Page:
Secure the executive team’s support as you develop a supply chain or supplier risk management plan tied to your enterprise risk strategy. Work with the C-suite to map out the impact any non-compliance with the new law may have on your business as a whole and be prepared with a disaster plan that protects the entire organization.
Understanding the business’ overall goals and processes can help you identify viable alternate supply sources that meet your strategic objectives in the event a current supplier fails to abide by the new law.
Step Three: Preparedness Is the Best Form of Risk Management
The seemingly simple process of identifying alternate suppliers in the event of a disruption is now more complicated with the new trade law. There is more criteria to consider when vetting a secondary source, so companies need to start asking questions and take a deep look into the supply base now to avoid issues down the road.
Tony’s Chocolonely, a Dutch chocolate brand that opened its U.S. headquarters in Portland last fall, highlights positive progress: To do business in the U.S., the company agreed with the new trade provisions and even created a roadmap for change to encourage the industry to only source from sustainable suppliers.
Step Four: Leverage Technology for Enhanced Visibility and Tracking
It’s one thing to have technology, it’s another to use it. Companies need procurement systems in which suppliers can onboard all of their information themselves, including recent audit results, and compliance to local and global regulations. This makes suppliers accountable for their own supply base, and sharing information that may indicate non-compliance throughout the second, third and fourth tiers.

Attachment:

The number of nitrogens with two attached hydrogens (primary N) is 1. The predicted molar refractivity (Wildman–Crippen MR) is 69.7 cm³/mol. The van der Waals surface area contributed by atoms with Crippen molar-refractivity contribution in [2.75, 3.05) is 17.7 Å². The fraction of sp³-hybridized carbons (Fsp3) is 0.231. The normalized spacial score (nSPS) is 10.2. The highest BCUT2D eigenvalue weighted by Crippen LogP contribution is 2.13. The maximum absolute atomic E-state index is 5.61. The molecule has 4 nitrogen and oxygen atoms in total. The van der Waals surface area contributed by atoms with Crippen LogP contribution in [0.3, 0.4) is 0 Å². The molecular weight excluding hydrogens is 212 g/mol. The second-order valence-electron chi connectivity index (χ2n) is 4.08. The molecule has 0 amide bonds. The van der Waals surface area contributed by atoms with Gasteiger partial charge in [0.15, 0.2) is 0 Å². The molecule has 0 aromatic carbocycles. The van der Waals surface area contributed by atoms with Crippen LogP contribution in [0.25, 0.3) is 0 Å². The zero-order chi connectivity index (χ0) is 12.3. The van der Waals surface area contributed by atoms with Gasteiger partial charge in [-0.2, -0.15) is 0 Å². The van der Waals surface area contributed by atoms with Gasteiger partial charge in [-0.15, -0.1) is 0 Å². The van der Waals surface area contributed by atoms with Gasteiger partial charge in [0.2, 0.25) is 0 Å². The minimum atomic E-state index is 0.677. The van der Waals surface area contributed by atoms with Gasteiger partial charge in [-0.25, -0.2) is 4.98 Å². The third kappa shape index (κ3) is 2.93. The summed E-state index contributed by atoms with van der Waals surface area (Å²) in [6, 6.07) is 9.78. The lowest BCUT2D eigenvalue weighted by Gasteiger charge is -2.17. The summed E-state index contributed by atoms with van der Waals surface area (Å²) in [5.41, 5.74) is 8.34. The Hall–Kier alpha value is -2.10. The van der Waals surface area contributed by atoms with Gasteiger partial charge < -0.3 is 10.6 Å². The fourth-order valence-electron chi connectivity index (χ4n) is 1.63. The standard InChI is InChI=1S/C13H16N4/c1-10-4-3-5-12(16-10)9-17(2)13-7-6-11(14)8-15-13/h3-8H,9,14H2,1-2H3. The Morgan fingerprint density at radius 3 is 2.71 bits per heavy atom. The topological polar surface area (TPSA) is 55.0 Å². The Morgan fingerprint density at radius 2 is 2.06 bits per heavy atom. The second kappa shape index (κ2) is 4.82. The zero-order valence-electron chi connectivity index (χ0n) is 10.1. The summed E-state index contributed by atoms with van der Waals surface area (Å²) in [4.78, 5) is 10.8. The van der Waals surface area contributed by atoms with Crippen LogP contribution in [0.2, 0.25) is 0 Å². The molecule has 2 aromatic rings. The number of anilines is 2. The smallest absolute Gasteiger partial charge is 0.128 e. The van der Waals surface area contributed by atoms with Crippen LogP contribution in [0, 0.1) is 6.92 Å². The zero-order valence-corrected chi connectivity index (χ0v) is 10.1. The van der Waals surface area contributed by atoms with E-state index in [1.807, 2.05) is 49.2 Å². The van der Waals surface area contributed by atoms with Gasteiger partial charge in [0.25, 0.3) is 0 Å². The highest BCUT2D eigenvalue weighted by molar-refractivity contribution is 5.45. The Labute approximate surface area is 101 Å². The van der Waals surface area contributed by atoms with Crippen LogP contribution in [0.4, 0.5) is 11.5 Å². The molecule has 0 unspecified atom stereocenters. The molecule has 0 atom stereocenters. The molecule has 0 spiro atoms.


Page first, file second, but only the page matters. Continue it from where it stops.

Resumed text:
Supplier relationship management (SRM) technology is one solution that can help identify compliance issues so you can develop your suppliers or identify non-compliant suppliers for elimination. Teams can flag risk areas, look for compliant secondary supply sources and ultimately do more due diligence that they could do without this technology.
Step Five: Set Up a Regular Auditing Program
Routine and surprise audits are critical for staying abreast of what’s going on in your supply base. Routine audits should be conducted at least once a quarter. If red flags surface within your SRM system or you know issues are present, you need to conduct audits more often and remedy the issues quickly.
Make sure auditors are aware of the local laws, sign off on the compliance or non-compliance, and are not afraid to call out questionable practices. Your auditors must fully understand what you can and can’t do within the scope of the new trade law.
Step Six: Stay on Top of the Laws
Work with your legal function to understand the policies and processes required when you run into issues with non-compliant suppliers. Outlining current processes, the compliance and non-compliance criteria, and tying the new law to your practices can help you understand what needs to change. Changing ahead of the laws gives you time to do your due diligence and implement best practices.
Procurement and the business it represents must become the police of the supply base. Getting ready for the new legislation isn’t going to be easy, but with a coordinated effort on the part of the brands, suppliers and government to take concrete steps in supply chain transparency and visibility, we can together overcome this problem and make a real, positive impact on human rights across the globe.